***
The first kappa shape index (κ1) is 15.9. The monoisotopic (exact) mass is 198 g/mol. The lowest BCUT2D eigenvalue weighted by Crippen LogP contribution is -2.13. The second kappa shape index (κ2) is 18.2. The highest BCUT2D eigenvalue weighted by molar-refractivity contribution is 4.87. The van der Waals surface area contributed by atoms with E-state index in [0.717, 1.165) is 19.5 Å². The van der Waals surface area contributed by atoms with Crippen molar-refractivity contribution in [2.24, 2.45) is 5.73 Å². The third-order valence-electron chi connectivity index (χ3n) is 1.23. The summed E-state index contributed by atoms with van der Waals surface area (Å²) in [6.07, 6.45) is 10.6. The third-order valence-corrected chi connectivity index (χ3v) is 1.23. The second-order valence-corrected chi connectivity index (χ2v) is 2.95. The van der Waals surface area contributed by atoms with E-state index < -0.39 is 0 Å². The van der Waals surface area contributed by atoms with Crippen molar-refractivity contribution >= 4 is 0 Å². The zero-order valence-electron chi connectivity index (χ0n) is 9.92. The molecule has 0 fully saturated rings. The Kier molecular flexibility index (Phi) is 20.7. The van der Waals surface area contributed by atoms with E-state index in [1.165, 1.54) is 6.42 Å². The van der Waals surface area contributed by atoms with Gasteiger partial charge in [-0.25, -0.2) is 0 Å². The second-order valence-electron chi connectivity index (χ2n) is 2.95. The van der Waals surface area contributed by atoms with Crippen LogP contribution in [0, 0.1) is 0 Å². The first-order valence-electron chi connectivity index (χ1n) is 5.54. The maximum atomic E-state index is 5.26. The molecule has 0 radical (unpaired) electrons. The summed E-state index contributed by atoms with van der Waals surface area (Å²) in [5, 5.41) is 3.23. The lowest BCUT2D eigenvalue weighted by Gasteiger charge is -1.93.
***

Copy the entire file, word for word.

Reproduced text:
The first kappa shape index (κ1) is 15.9. The monoisotopic (exact) mass is 198 g/mol. The lowest BCUT2D eigenvalue weighted by Crippen LogP contribution is -2.13. The second kappa shape index (κ2) is 18.2. The highest BCUT2D eigenvalue weighted by molar-refractivity contribution is 4.87. The van der Waals surface area contributed by atoms with E-state index in [0.717, 1.165) is 19.5 Å². The van der Waals surface area contributed by atoms with Crippen molar-refractivity contribution in [2.24, 2.45) is 5.73 Å². The third-order valence-electron chi connectivity index (χ3n) is 1.23. The summed E-state index contributed by atoms with van der Waals surface area (Å²) in [6.07, 6.45) is 10.6. The third-order valence-corrected chi connectivity index (χ3v) is 1.23. The second-order valence-corrected chi connectivity index (χ2v) is 2.95. The van der Waals surface area contributed by atoms with E-state index < -0.39 is 0 Å². The van der Waals surface area contributed by atoms with Crippen molar-refractivity contribution >= 4 is 0 Å². The zero-order valence-electron chi connectivity index (χ0n) is 9.92. The molecule has 0 fully saturated rings. The Kier molecular flexibility index (Phi) is 20.7. The van der Waals surface area contributed by atoms with E-state index in [1.165, 1.54) is 6.42 Å². The van der Waals surface area contributed by atoms with Gasteiger partial charge in [-0.25, -0.2) is 0 Å². The second-order valence-electron chi connectivity index (χ2n) is 2.95. The van der Waals surface area contributed by atoms with Crippen LogP contribution in [0, 0.1) is 0 Å². The first-order valence-electron chi connectivity index (χ1n) is 5.54. The maximum atomic E-state index is 5.26. The molecule has 0 radical (unpaired) electrons. The summed E-state index contributed by atoms with van der Waals surface area (Å²) in [5, 5.41) is 3.23. The lowest BCUT2D eigenvalue weighted by Gasteiger charge is -1.93.